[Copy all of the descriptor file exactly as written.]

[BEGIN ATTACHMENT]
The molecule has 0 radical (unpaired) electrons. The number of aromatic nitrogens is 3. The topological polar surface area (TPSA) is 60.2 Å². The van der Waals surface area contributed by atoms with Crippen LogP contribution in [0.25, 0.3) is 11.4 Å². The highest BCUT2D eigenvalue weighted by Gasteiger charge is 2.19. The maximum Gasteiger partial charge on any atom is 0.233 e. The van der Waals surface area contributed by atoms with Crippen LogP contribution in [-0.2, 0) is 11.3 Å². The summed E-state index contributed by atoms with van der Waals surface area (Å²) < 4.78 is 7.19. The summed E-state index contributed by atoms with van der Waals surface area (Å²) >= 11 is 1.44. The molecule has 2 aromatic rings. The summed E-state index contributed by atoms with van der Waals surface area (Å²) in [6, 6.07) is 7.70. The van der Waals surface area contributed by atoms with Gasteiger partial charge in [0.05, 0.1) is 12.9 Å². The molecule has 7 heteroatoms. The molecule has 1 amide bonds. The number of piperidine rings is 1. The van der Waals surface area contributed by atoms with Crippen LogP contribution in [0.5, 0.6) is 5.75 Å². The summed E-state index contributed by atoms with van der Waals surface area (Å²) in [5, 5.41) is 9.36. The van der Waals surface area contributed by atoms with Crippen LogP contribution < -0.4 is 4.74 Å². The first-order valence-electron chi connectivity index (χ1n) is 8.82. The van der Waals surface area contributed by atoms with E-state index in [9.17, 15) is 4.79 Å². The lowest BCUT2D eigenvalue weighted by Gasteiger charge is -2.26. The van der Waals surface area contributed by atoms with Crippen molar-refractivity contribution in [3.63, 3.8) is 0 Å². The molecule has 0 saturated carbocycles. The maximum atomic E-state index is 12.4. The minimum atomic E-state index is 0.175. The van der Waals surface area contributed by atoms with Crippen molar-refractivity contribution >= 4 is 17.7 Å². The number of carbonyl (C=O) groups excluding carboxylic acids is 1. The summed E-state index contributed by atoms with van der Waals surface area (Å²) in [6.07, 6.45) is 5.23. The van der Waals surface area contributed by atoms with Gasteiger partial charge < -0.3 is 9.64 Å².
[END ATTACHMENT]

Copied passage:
The molecule has 0 radical (unpaired) electrons. The number of aromatic nitrogens is 3. The topological polar surface area (TPSA) is 60.2 Å². The van der Waals surface area contributed by atoms with Crippen LogP contribution in [0.25, 0.3) is 11.4 Å². The highest BCUT2D eigenvalue weighted by Gasteiger charge is 2.19. The maximum Gasteiger partial charge on any atom is 0.233 e. The van der Waals surface area contributed by atoms with Crippen LogP contribution in [-0.2, 0) is 11.3 Å². The summed E-state index contributed by atoms with van der Waals surface area (Å²) < 4.78 is 7.19. The summed E-state index contributed by atoms with van der Waals surface area (Å²) >= 11 is 1.44. The molecule has 2 aromatic rings. The summed E-state index contributed by atoms with van der Waals surface area (Å²) in [6, 6.07) is 7.70. The van der Waals surface area contributed by atoms with Gasteiger partial charge in [0.05, 0.1) is 12.9 Å². The molecule has 7 heteroatoms. The molecule has 1 amide bonds. The number of piperidine rings is 1. The van der Waals surface area contributed by atoms with Crippen LogP contribution in [0.5, 0.6) is 5.75 Å². The summed E-state index contributed by atoms with van der Waals surface area (Å²) in [5, 5.41) is 9.36. The van der Waals surface area contributed by atoms with Crippen LogP contribution < -0.4 is 4.74 Å². The first-order valence-electron chi connectivity index (χ1n) is 8.82. The van der Waals surface area contributed by atoms with E-state index in [9.17, 15) is 4.79 Å². The lowest BCUT2D eigenvalue weighted by Gasteiger charge is -2.26. The van der Waals surface area contributed by atoms with Crippen molar-refractivity contribution in [3.63, 3.8) is 0 Å². The molecule has 0 saturated carbocycles. The maximum atomic E-state index is 12.4. The minimum atomic E-state index is 0.175. The van der Waals surface area contributed by atoms with Crippen molar-refractivity contribution >= 4 is 17.7 Å². The number of carbonyl (C=O) groups excluding carboxylic acids is 1. The summed E-state index contributed by atoms with van der Waals surface area (Å²) in [6.07, 6.45) is 5.23. The van der Waals surface area contributed by atoms with Gasteiger partial charge < -0.3 is 9.64 Å².